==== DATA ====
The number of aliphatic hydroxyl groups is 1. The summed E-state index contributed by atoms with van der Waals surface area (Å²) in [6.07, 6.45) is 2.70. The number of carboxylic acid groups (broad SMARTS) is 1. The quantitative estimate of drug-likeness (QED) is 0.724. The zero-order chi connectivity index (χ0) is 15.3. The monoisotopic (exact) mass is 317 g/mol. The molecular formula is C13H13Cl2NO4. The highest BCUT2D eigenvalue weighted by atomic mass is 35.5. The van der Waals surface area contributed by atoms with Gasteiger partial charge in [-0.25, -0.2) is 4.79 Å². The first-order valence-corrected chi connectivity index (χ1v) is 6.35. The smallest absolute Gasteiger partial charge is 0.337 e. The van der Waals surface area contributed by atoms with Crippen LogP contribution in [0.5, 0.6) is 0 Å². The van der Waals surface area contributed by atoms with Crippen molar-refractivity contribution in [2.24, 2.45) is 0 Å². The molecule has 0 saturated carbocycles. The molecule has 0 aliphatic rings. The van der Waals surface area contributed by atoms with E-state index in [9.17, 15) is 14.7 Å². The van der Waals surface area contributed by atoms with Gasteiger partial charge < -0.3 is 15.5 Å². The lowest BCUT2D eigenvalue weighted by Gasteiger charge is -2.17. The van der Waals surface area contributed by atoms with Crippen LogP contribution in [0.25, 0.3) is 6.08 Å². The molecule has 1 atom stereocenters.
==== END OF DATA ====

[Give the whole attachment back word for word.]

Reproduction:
The number of aliphatic hydroxyl groups is 1. The summed E-state index contributed by atoms with van der Waals surface area (Å²) in [6.07, 6.45) is 2.70. The number of carboxylic acid groups (broad SMARTS) is 1. The quantitative estimate of drug-likeness (QED) is 0.724. The zero-order chi connectivity index (χ0) is 15.3. The monoisotopic (exact) mass is 317 g/mol. The molecular formula is C13H13Cl2NO4. The highest BCUT2D eigenvalue weighted by atomic mass is 35.5. The van der Waals surface area contributed by atoms with Gasteiger partial charge in [-0.25, -0.2) is 4.79 Å². The first-order valence-corrected chi connectivity index (χ1v) is 6.35. The smallest absolute Gasteiger partial charge is 0.337 e. The van der Waals surface area contributed by atoms with Crippen LogP contribution in [0.5, 0.6) is 0 Å². The van der Waals surface area contributed by atoms with Crippen molar-refractivity contribution in [2.24, 2.45) is 0 Å². The molecule has 0 saturated carbocycles. The molecule has 0 aliphatic rings. The van der Waals surface area contributed by atoms with E-state index in [9.17, 15) is 14.7 Å². The van der Waals surface area contributed by atoms with Gasteiger partial charge < -0.3 is 15.5 Å². The lowest BCUT2D eigenvalue weighted by Gasteiger charge is -2.17. The van der Waals surface area contributed by atoms with Crippen LogP contribution in [0.25, 0.3) is 6.08 Å². The molecule has 1 atom stereocenters.